Tourism operators are calling for more wage subsidies and direct financial support, warning half-price flights will not be enough for their businesses to stay afloat.
Simon Westaway from the Australian Tourism Industry Council said subsidised airfares were a good start, but just one stepping stone needed to help the sector back onto its feet.
The industry lost about $90 billion last year, with hospitality and accommodation workers plunged into a free-fall of job losses.
Mr Westaway said the international border would still be closed for some time, and there were bound to be difficulties around coronavirus flare-ups, such as current outbreaks in Brisbane and Byron Bay.
Tourism operators have no control over lockdowns and domestic border arrangements.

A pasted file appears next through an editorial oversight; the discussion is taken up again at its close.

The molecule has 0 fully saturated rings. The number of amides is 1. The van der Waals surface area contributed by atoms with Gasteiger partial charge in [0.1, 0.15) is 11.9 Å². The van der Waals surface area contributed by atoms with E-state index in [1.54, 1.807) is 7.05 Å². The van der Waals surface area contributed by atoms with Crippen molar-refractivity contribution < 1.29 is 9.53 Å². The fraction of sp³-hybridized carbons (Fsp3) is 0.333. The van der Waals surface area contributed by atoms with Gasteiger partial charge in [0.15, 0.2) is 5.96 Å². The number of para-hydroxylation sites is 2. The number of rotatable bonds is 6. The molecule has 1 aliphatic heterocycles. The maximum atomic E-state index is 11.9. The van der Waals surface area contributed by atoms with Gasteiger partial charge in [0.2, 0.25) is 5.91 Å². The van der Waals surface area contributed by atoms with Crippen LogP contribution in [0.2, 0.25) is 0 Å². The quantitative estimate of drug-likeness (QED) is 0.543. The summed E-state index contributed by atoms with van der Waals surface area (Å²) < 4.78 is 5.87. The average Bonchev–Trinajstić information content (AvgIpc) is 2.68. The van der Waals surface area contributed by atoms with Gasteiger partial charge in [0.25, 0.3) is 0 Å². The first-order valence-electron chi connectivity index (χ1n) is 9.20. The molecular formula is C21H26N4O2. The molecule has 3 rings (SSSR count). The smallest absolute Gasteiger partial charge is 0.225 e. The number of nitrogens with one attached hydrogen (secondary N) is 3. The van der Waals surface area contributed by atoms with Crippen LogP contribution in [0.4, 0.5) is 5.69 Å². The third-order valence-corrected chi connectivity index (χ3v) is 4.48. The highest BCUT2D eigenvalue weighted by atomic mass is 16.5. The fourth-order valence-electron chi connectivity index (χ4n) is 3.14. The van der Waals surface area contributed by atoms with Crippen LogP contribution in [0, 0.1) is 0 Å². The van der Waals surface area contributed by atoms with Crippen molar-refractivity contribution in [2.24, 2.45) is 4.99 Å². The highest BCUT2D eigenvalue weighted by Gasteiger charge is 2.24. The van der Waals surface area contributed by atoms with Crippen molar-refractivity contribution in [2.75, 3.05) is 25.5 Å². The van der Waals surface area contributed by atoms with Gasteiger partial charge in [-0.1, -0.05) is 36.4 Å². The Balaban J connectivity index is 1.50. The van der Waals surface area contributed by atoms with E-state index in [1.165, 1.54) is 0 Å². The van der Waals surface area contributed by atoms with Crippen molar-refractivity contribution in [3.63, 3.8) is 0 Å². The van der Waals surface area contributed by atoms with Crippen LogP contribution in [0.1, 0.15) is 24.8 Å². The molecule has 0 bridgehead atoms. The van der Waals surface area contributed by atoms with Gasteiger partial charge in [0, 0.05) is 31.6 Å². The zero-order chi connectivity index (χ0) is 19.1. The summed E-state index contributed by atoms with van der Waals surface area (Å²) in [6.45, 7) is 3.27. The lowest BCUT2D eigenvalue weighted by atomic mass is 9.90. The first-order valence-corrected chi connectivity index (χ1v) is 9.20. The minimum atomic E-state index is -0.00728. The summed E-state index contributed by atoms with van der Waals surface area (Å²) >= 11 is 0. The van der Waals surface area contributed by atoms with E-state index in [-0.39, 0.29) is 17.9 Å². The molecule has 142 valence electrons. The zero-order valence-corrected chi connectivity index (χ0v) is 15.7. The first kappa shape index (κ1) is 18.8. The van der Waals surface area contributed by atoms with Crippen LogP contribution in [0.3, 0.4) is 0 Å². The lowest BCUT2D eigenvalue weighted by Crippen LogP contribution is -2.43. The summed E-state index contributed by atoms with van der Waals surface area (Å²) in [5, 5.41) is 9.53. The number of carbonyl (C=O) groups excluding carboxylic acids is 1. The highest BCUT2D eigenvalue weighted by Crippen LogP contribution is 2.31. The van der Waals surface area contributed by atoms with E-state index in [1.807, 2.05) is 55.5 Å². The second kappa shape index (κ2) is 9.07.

“Our industry is right in the eye of the storm here,” Mr Westaway told the ABC on Thursday.
He is calling for targeted support for the tourism sector, through one-off payments or payroll support.
“It doesn’t necessarily need to be JobKeeper, but certainly, a type of wage subsidy arrangement is certainly a really clean way of doing it.”
Byron Bay mayor Simon Richardson has floated the idea of reinstating JobKeeper payments for specific areas, after a coronavirus outbreak forced the cancellation of the Bluesfest music festival.
Mr Richardson said the cancellation would blow a $100 million hole in the local economy.
“I’d love if the federal government could look to see if they could do an area-specific exemption of winding back JobKeeper, or just continue it a little while, to allow a whole sector and a whole region to get back on its feet.”